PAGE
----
You are here

It has been a year since SheDecides, a global movement to promote, provide, protect and enhance the fundamental rights of every girl and woman was launched. The movement is about getting women and girls to be the ones to make decisions about their bodies, lives, health and futures.

On 1 March 2018 SheDecides Champions and partners hosted by the Danish Government, the South African Department of Health and the United Nations Population Fund, gathered in Pretoria, South Africa to reflect on how the movement is building sustainable change.  

Laura Londén, UNFPA Deputy Executive Director Management, affirmed UNFPA’s commitment to the campaign, which was born out of a global need to support every girl and woman’s right to make independent and free decisions about their sexual and reproductive health.

UNFPA’s three transformative goals – to end unmet need for family planning, end preventable maternal deaths and end gender-based violence and other harmful practices – are at the core of the movement, she said, and she called for a strong sense of urgency towards action.

Lack of access to modern family planning reinforces intergenerational poverty and leaves girls and women vulnerable to violence and harmful practices. “Fundamental human rights and sexual and reproductive rights must apply to women and girls everywhere, without relativity and without compromise,” she said in a firm call to action.

SheDecides Champion, South African Health Minister, Hon Dr Aaron Motsoaledi affirmed the impact of the movement and its role in fast tracking sustainable development. “She Conquers (a three-year national campaign that aims to improve the lives of adolescent girls and young women in South Africa) and SheDecides will be able to help us achieve the United Nations Sustainable Development Goals (SDGs). In health we won’t be able to achieve SDG 3 (Ensure healthy lives for all), if we can’t get SDG 5 correct [which is] to achieve Gender Equality and the empowerment of all women and girls.

Dr Motsoaledi also called for galvanised action to achieve the aspirations of the movement. “Our deliberations should focus on the three pillars of action: Stand Up, Speak Out; Change the Rules and Unlock Resources.” He also called on men to become engaged in the SheDecides movement. “We must not bring [She Decides] as a project for women because men must be part of this movement; it’s a movement of humanity.”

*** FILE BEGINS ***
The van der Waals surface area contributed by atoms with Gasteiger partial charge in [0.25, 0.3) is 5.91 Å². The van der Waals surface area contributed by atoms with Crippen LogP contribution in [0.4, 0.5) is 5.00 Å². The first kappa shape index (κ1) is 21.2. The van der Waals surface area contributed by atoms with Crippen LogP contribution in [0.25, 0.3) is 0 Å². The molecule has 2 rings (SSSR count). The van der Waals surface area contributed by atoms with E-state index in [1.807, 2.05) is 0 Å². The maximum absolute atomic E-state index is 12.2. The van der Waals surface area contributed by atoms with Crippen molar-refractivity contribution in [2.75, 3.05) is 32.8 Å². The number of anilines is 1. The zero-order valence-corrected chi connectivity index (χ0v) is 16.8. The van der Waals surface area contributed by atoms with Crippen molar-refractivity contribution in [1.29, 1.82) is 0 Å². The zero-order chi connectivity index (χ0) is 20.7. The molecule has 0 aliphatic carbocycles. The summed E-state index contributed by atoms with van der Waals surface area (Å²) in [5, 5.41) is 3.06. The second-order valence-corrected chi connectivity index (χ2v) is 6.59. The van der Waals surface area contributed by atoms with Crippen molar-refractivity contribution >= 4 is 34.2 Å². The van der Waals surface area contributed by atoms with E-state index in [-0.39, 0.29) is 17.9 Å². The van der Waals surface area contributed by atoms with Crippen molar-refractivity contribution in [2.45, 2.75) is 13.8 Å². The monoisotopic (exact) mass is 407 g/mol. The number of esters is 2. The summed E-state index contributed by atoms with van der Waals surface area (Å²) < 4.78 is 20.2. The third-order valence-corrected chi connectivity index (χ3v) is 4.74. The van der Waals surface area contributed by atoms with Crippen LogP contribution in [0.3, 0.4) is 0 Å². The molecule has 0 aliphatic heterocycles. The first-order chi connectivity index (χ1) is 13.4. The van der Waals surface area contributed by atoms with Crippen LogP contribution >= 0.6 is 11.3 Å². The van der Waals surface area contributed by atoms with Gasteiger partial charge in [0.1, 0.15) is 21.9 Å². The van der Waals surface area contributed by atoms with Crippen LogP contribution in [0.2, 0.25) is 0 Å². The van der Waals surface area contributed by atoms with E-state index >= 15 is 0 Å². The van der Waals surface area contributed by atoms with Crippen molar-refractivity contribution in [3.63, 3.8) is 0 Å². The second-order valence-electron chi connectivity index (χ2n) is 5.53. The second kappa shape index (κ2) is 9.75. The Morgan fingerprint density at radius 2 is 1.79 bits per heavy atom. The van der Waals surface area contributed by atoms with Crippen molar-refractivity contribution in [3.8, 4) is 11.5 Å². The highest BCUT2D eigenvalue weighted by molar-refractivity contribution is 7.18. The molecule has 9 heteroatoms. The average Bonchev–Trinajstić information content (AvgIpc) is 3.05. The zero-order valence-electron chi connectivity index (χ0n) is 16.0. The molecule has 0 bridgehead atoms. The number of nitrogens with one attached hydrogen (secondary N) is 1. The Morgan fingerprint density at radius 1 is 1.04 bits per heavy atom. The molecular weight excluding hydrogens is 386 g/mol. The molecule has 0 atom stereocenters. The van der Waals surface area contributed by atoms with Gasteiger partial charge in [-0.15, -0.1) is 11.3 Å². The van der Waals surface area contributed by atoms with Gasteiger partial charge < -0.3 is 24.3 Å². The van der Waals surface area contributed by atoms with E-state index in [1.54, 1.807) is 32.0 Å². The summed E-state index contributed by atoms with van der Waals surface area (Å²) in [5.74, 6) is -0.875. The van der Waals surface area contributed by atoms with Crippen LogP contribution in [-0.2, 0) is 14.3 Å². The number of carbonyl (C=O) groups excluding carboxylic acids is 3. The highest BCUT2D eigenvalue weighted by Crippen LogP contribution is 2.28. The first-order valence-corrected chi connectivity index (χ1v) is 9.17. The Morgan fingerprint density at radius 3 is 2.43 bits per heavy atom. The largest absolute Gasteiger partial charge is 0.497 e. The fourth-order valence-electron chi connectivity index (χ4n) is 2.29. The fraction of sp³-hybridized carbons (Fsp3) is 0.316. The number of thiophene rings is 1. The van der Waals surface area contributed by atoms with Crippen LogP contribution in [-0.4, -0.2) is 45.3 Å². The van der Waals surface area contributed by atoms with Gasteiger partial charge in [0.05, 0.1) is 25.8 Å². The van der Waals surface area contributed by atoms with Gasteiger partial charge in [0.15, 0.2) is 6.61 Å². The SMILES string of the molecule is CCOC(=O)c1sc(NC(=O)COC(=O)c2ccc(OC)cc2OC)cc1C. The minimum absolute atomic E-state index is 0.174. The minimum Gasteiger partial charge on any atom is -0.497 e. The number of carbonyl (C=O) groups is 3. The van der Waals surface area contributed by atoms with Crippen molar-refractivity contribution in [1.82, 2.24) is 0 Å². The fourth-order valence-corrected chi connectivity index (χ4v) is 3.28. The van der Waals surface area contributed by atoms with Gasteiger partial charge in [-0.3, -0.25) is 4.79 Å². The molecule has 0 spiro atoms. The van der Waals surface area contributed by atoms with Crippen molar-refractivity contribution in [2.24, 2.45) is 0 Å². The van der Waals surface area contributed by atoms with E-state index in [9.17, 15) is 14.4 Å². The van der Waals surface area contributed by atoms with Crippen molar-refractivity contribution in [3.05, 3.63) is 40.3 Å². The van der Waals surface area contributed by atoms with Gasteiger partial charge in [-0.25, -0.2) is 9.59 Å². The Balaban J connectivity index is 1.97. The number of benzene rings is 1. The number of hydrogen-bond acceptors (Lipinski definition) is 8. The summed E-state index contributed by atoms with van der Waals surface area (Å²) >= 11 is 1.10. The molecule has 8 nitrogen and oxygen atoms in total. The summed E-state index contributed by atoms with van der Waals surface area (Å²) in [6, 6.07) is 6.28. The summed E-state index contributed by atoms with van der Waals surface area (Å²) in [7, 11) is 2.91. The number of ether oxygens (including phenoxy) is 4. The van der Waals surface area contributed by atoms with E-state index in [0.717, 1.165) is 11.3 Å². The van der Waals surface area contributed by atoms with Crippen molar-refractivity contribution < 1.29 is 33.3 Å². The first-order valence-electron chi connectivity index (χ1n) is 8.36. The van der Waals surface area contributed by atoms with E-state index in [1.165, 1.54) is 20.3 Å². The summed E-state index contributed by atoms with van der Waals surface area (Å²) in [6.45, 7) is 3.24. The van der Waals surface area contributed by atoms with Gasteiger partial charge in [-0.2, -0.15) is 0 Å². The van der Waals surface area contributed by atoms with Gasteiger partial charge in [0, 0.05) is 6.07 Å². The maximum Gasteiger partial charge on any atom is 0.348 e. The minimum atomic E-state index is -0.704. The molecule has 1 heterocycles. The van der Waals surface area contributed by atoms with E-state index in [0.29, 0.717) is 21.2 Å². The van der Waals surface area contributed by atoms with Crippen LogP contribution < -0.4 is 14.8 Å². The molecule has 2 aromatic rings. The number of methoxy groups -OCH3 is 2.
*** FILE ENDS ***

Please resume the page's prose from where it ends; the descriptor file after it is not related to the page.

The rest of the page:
The SheDecides currently has over 40,000 members (or friends) who have signed the manifesto and the movement is growing. To date SheDecides has raised $450 million in new funding to support women’s sexual health and reproductive rights.

Lerato Morulane a Youth Champion from She Conquers, called for SheDecides to be a game-changer. She highlighted that as all sectors now know what needs to be done to advance women’s rights, it was now time for concrete action. “It’s about high time that we wear our gloves and take a stand and say, ‘we stand tall, we are changing the rules’.”

Minister of Development Cooperation Hon Ms Ulla Tørnæs addressed the need for those who recognise the centrality of women’s right to development globally to lead with conviction. “As champions of human rights, we must speak up – loud. And we have to get to a place where the respect and fulfilment of such rights for everyone is normal.”

Ms Tørnæs also cautioned that attaining the 2030 Sustainable Development Goals would be in jeopardy if women and girls continued to have their rights curtailed. The She Decides flagship event and the movement were therefore critical to realising the goals.  “Our fight today is your future tomorrow. Our vision is clear: A world where every girl and woman can decide what to do with her body, with her life, with her future. We want her to be able to make these decisions freely and safely.”

Following the opening statements, participants took part in talk-show style sessions on each of the key action tracks (Stand Up, Speak Out; Change the Rules; and Unlock Resources). Speakers discussed solutions and key actions that government, the private sector and civil society can take to ensure women and girls rights are promoted and protected.

Responding to the question of how to unlock resources to advance sexual and reproductive health and rights for women and girls, UN Women Executive Director, Ms Phumzile Mlambo-Ngcuka called on those with the capability of such funding to acknowledge the need for this movement. “It starts by us ensuring that the agenda is fully embraced by all of those who can make resources available. If there is one action government can take it is to legislate and regulate the private sector to invest in this agenda.”

Ms Mlambo-Ngcuka also tasked countries with building evidence to show why sexual and health and reproductive rights require such investment.  “One of the critical steps for all our countries is to collate data and make it visible and available so that we can make the case and make the linkages, because failure to invest in this agenda takes away resources. We have to put a price on gender equality and on taking away the rights of women to empower themselves. If we are unable to address Gender Based Violence, Gender Equality and Women’s Economic Empowerment, and we end up with the majority of women poor and trodden, there is a price to be paid.”